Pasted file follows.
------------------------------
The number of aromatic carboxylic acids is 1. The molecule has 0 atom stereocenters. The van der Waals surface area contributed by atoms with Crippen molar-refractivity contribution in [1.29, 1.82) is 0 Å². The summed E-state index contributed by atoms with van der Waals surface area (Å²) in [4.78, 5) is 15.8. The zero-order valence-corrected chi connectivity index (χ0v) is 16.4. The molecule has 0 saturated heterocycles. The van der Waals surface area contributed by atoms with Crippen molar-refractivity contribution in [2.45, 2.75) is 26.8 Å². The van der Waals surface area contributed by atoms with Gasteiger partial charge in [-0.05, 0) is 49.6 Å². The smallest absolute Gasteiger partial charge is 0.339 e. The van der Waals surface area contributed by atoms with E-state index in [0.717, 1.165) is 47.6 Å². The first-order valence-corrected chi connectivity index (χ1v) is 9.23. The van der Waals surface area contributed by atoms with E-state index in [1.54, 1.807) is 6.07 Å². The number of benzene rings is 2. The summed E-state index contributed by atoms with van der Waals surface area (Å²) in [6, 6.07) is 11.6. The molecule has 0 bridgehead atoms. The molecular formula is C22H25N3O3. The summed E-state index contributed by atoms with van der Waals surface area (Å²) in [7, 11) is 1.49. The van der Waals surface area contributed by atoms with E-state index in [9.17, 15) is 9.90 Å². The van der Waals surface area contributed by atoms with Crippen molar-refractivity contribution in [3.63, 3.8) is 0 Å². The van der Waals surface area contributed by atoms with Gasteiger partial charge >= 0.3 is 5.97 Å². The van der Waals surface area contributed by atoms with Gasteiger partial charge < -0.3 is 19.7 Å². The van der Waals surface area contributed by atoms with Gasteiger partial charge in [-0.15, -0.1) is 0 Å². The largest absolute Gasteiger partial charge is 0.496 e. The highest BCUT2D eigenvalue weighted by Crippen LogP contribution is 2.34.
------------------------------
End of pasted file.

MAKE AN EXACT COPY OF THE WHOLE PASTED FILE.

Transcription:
The number of aromatic carboxylic acids is 1. The molecule has 0 atom stereocenters. The van der Waals surface area contributed by atoms with Crippen molar-refractivity contribution in [1.29, 1.82) is 0 Å². The summed E-state index contributed by atoms with van der Waals surface area (Å²) in [4.78, 5) is 15.8. The zero-order valence-corrected chi connectivity index (χ0v) is 16.4. The molecule has 0 saturated heterocycles. The van der Waals surface area contributed by atoms with Crippen molar-refractivity contribution in [2.45, 2.75) is 26.8 Å². The van der Waals surface area contributed by atoms with Gasteiger partial charge in [-0.05, 0) is 49.6 Å². The smallest absolute Gasteiger partial charge is 0.339 e. The van der Waals surface area contributed by atoms with E-state index in [0.717, 1.165) is 47.6 Å². The first-order valence-corrected chi connectivity index (χ1v) is 9.23. The van der Waals surface area contributed by atoms with E-state index in [1.54, 1.807) is 6.07 Å². The number of benzene rings is 2. The summed E-state index contributed by atoms with van der Waals surface area (Å²) in [6, 6.07) is 11.6. The molecule has 0 bridgehead atoms. The molecular formula is C22H25N3O3. The summed E-state index contributed by atoms with van der Waals surface area (Å²) in [7, 11) is 1.49. The van der Waals surface area contributed by atoms with E-state index in [9.17, 15) is 9.90 Å². The van der Waals surface area contributed by atoms with Crippen molar-refractivity contribution in [3.63, 3.8) is 0 Å². The van der Waals surface area contributed by atoms with Gasteiger partial charge >= 0.3 is 5.97 Å². The van der Waals surface area contributed by atoms with Gasteiger partial charge < -0.3 is 19.7 Å². The van der Waals surface area contributed by atoms with Gasteiger partial charge in [-0.15, -0.1) is 0 Å². The largest absolute Gasteiger partial charge is 0.496 e. The highest BCUT2D eigenvalue weighted by Crippen LogP contribution is 2.34.